Florida fun: Five things you should know about golf in the Destin/Panama City area

By Mike Bailey, Senior Staff Writer

DESTIN, Fla. -- If you're considering a golf vacation in Florida, you've probably already considered the Orlando, Miami or even St. Augustine.

Sandestin Golf & Beach Resort
Sandestin Golf & Beach Resort has been a big catalyst in the golf explosion on the Emerald Coast.
Sandestin Golf & Beach ResortBurnt Pine Golf Club - No. 17Camp Creek Golf Club - No. 16Sandestin Golf and Beach Resort - Links Course - 9thWaterColor Inn
If you go

But if you're looking for a little different Florida golf experience, you might want to consider the Panama City/Destin area on the northwest coast.

Known as the Emerald Coast, this region of Florida differs from the rest of the state in several important ways. Side benefits include the whitest beaches in America and Southern hospitality and cooking.

The golf scene has come a long way in the last 30 years as well. Here are five things you should know about the golf in the Destin/Panama City area before you go:

Golf scene has exploded

Thirty years ago, there wasn't much golf in the area, just a few private clubs and daily fees. But as the secret of the pristine white beaches and emerald blue waters of the Gulf of Mexico started to spread, visitors started flocking to this lesser known area of Florida.

Now there are high-rise condo units and high-end hotels everywhere, and along long with them, some mighty fine golf courses. In fact, there are dozens of them, ranging from budget to some of the best golf in Florida.

The courses are also designed by some of the bigger names in the business, such as Camp Creek Golf Club(Tom Fazio), Burnt Pine (Rees Jones), The Raven (Robert Trent Jones Jr.), Emerald Bay Golf Club (Bob Cupp) and Bay Point (Jack Nicklaus). And around the courses are plenty of really good restaurants and other things to do.

Winter isn't prime season

Unlike south Florida or even central Florida, winter isn't the high season on the Emerald Coast. It just isn't as warm there, but it doesn't mean it's not a great time to play.

There are plenty of warm days, but there are some cold ones, too. Average highs in January are in the low 60s, but the 70s aren't that uncommon. And because it's not prime season, rates -- both on courses and accommodations -- tend to be a little lower.

In fact, summer is really the prime season, not because of the golf but because of the hordes of families that vacation there. Also, most of the courses don't overseed their fairways or greens, making for better transition into the spring, which along with fall, are really primetime for golf on the northwest coast.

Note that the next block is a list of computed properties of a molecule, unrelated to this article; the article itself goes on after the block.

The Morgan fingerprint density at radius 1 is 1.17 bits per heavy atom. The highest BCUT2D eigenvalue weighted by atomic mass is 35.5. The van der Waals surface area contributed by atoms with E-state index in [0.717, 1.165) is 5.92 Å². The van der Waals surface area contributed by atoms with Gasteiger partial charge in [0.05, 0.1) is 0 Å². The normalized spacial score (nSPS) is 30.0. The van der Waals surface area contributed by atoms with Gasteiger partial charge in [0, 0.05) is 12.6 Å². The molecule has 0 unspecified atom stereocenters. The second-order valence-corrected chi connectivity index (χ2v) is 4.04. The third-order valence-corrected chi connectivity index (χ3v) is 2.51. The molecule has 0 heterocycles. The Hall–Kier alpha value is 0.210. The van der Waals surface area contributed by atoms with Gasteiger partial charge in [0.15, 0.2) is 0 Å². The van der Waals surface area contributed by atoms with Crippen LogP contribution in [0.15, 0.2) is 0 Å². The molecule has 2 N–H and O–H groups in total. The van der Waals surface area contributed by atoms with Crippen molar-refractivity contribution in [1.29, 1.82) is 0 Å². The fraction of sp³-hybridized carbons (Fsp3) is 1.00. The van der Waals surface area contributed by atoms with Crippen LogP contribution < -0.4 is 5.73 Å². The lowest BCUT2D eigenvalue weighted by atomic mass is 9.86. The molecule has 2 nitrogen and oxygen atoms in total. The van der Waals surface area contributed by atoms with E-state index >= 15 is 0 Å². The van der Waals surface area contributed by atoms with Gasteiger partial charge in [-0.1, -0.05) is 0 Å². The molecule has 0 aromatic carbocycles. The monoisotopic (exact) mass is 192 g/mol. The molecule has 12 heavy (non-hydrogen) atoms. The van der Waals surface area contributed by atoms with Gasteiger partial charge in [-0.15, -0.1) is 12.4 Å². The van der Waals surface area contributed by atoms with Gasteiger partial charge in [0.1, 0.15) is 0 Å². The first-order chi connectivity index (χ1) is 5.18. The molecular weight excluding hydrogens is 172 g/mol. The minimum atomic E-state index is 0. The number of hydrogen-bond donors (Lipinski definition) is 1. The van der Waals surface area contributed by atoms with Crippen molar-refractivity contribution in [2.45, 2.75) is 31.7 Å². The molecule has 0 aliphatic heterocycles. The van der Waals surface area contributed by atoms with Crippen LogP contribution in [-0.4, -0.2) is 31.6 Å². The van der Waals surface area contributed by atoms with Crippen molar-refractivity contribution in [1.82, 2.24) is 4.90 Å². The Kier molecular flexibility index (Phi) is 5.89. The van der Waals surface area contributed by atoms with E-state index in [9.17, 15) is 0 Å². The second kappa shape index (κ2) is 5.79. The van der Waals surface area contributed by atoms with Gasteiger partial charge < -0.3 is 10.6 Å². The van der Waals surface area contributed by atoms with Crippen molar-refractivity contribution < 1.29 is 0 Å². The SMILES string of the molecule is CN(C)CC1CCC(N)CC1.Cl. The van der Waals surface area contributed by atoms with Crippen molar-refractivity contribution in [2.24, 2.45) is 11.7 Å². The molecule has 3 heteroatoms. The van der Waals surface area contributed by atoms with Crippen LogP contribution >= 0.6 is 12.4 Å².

Gotta love the water

Being on the coast of the Gulf of Mexico, it's no surprise that the courses have plenty of water, but it isn't the ocean.

For example, at Sandestin Golf & Beach Resort's Links Course, it seems like just about every hole is on water of some kind. The predominant body of water in play here is Choctawhatchee Bay.

The ninth hole, a par 5 that crosses hazards three times, gives you plenty of that. And along the way are some of the best views on the Emerald Coast of Florida. Beyond that, however, there are plenty of lakes and marshes on the links. In fact, there's water on 14 holes, not unusual for courses in the area.

Learn to play a knock-down

It may not be Scotland, Ireland or Hawaii, but the Emerald Coast of Florida is seaside golf, which means it's going to be windy most of the time, often very windy.

That means it's a good idea to practice your knock-down shots before your round to keep it out of the wind. Don't have much experience with that shot? Not to worry. Just take an extra club or two and swing easy, but you'll definitely want to get a feel for that before you play.

Of course, when you get a downwind tee shot, you're probably going to want to tee it high and let it fly. There's nothing like hitting it 300 yards when the occasion calls for it.

Book a golf package

If you really want to get the most out of a golf vacation on the Emerald Coast, booking a golf package is probably your best bet, and there's plenty to choose from.

The largest resort is the 2,400-acre Sandestin Golf & Beach Resort, which offers hundreds of rooms ranging from oceanside condos to the magnificent Grand Sandestin Hotel, which features a Southern-inspired architectural design and lushly landscaped gardens. The resort also offers water sports, biking, tennis, hiking, a marina and the Village of Baytowne Wharf, where you'll find restaurants, shops, nightclubs and all sorts of entertainment in a festive atmosphere.

The Water Color Inn and Resort, just a few miles down the coast, is next to where the "The Truman Show" was filmed. And, yes, the community, with its perfect houses and condos minutes from the beach, looks like something out of the movies. Water Color offers golf at three terrific golf courses, including Camp Creek and the private Shark's Tooth, designed by Greg Norman.

Other resorts include the Seascape Golf, Tennis & Beach Resort in Destin as well as the Wyndham Bay Point Resort in Panama City, which offers 36 holes of championship golf next to St. Andrews Bay and the Grand Lagoon.

Mike BaileyMike Bailey, Senior Staff Writer

Mike Bailey is a senior staff writer based in Houston. Focusing primarily on golf in the United States, Canada, the Caribbean and Latin America with an occasional trip to Europe and beyond, he contributes course reviews, travel stories and features as well as the occasional equipment review. An award-winning writer and past president of Texas Golf Writers Association, he has more than 25 years in the golf industry. Before accepting his current position in 2008, he was on staff at PGA Magazine, The Golfweek Group and AvidGolfer Magazine. Follow Mike on Twitter at @MikeBaileyGA and Instagram at @MikeStefanBailey.

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